Category Archives: Hall Of Fame

You’re Killing Me, Buster: The 2014 BBWAA Hall of Fame Jerk-Off Begins

I like Buster Olney. Good writer. Well connected. Level-headed and intelligent. On the topic of the Hall of Fame vote Buster leads the charge among BBWAA writers with the smarts and balls to say aloud that the way their body has been voting is not serving the Hall of Fame or the players well and is in need of reform. I like all that.

Olney suggested this month that new rules are needed in the vote (Insider subscription required) and he’s right. To an extent. Olney cites PEDs, the billion-pound gorilla in the room, and admits his own inability to determine who used and who did not use, and announces what will probably be his ballot under a paradigm of “who cares about PEDs?” That’s great. And that’s what needs to change, the process determining the vote, not the rules. Continue reading

On Expanding the Baseball Hall of Fame Ballot Beyond Ten

At 2:00 PM EST today the Baseball Hall of Fame announced the results of the Baseball Writers Association of America’s vote for this years slate of Hall of Fame candidates. No one passed the 75% threshold required for induction. I took my recycling out, and looked at Twitter on my phone as I came back up the stairs, and saw Jonah Keri’s tweet: “NO ONE’S IN. OF COURSE.” I should have been upset, because the BBWAA voting in no one in 2013 is, to put it politely, silly. But I wasn’t shocked. I knew it was coming and had a month to deal with it.

I have been in full-on Hall of Fame Mode the last month-plus, reading by my count 211 different BBWAA members’ columns and tweets about the ballot. It’s well over 211 when I figure in the pieces that were not ballot disclosure by the writers, but just general talk about the Hall process. Plus there are the writers and bloggers I have read who don’t have a ballot and the interesting discussion at BBTF. It’s probably close to 1500 different things, of one kind or another, that I’ve read in six or so weeks.

I’ve been doing all of this while helping update the database of Tim Raines yes and no votes at the Raines 30 site, something I believe in and am honored to have been invited to help on, even if the ‘job’ has left me exhausted. And boy am I exhausted. I can’t read another Hall of Fame piece for a while, and am excited to turn my attention to the upcoming Spring Training (we are under five weeks) and MLB season. I do intend to put a lot more thought into the Hall over the summer, to email BBWAA members about Raines and how I hope he will be included in their future ballots if he is not already, and to write a good deal more about it, but after this little piece I’m done writing about the Hall for a while. More specifically, done writing about the Hall’s voting process.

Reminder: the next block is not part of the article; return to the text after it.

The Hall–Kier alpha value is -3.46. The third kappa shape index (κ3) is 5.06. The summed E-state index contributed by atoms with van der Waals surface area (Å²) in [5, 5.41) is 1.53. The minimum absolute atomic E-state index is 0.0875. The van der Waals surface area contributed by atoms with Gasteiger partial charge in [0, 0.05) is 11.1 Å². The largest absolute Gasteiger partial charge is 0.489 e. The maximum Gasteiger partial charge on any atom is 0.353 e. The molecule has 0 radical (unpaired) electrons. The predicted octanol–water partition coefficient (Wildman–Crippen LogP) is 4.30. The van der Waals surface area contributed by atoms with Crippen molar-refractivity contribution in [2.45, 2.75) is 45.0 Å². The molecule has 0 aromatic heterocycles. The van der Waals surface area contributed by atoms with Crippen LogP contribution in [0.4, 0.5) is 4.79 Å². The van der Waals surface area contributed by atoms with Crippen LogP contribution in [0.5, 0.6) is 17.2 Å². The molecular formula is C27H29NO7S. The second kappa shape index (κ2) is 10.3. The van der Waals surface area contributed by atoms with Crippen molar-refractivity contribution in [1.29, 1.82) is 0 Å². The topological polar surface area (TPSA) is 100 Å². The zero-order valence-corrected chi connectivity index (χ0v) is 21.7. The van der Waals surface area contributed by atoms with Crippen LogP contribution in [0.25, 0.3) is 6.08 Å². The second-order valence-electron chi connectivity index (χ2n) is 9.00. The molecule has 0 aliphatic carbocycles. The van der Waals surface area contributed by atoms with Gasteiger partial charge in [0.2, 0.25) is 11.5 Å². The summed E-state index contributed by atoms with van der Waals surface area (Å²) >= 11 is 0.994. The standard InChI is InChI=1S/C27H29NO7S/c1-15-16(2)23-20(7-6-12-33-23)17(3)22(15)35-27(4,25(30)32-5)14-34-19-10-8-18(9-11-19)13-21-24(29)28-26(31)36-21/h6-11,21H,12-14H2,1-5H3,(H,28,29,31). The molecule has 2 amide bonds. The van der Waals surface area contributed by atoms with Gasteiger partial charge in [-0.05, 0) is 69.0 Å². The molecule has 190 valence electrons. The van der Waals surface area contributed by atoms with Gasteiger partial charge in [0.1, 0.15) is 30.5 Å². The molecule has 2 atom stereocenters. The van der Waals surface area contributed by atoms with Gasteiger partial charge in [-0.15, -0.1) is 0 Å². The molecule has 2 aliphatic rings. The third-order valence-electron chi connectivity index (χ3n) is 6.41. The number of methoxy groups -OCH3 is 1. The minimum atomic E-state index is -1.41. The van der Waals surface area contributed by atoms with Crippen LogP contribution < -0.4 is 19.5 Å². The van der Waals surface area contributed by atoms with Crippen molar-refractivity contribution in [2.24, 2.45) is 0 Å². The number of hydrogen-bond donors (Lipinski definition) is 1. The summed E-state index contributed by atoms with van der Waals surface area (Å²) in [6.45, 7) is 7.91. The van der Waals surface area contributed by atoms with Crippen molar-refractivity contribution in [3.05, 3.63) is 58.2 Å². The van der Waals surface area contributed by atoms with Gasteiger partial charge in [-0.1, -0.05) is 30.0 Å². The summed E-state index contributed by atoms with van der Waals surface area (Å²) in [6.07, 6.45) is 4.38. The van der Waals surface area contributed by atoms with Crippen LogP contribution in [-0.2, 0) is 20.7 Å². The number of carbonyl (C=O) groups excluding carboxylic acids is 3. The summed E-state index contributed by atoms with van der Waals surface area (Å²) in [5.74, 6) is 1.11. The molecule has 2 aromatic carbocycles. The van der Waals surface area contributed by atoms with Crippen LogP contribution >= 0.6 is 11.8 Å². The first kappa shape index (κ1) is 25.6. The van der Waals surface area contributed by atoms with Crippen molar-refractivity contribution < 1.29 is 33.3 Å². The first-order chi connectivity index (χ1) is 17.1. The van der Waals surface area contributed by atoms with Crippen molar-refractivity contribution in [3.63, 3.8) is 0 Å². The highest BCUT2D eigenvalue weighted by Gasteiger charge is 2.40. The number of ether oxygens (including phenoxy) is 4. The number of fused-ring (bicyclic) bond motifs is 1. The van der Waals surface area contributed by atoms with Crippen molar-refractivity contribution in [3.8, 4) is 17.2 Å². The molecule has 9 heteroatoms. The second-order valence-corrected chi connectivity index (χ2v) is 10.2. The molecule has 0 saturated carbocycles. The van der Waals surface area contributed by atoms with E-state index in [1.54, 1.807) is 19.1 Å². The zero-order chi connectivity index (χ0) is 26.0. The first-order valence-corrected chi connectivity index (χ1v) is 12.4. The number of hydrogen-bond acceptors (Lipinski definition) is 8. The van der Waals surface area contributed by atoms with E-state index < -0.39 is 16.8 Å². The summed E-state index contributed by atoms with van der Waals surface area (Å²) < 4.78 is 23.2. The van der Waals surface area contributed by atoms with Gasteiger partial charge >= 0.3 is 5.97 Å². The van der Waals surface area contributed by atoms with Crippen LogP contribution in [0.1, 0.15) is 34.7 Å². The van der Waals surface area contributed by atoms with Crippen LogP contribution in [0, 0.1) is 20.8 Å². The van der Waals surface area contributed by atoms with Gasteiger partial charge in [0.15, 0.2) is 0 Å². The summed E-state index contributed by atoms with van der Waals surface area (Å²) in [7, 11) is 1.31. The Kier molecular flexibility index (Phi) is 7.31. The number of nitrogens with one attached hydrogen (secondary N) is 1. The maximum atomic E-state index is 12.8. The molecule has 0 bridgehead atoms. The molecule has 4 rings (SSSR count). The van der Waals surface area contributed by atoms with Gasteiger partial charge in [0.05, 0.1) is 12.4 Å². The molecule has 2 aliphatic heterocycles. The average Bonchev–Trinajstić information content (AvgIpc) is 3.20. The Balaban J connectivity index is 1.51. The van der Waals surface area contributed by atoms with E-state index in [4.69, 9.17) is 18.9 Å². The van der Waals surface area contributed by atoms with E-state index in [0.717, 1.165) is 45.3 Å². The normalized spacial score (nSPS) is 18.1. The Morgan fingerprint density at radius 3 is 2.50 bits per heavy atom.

I think they need to change the whole process. Continue reading

Craig Biggio and the Hall of Fame

Lots of bloodshed on the front. The war wages on. Sabermetric nerds vs. old-school beat writers. Analysis vs. narrative. New vs. old. Young vs. old. “Just look at his stats in the 90s, how can you not vote for him?” vs. “Just look at his physique in the 90s, how can you possibly forgive him?”

Somehow, amidst it all, standing (only figuratively) tall, there is Craig Biggio.

Among the writers who have publicly discussed and disclosed their ballots, Biggio is our clubhouse leader, with 69.3% of the vote. It’s not enough, if it’s representative of how the whole Hall of Fame body will vote*, to enter the Hall, since that requires 75% of the vote.

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Tim Raines Has Hall Of Fame Character

Ladies and gentlemen of the Baseball Writers Association of America who have a Hall of Fame vote,

I submit to you today a case for Tim Raines’ character. I understand that character is part of the criteria on which the BBWAA as a body asks you to individually vote, and that it is a part of the decision-making process you will undertake when filling out your ballots. Despite the black mark of early-career trouble with drug abuse, Raines’ is a positive story for the Hall of Fame, and can provide a wonderful life lesson for young visitors to the museum in Cooperstown. I’m asking that you vote Raines into the Hall, if character is playing a role in your vote, rather than to not vote for Raines under the notion that his character lacked. I believe that latter notion is wrong, and would like to talk briefly about why I believe that.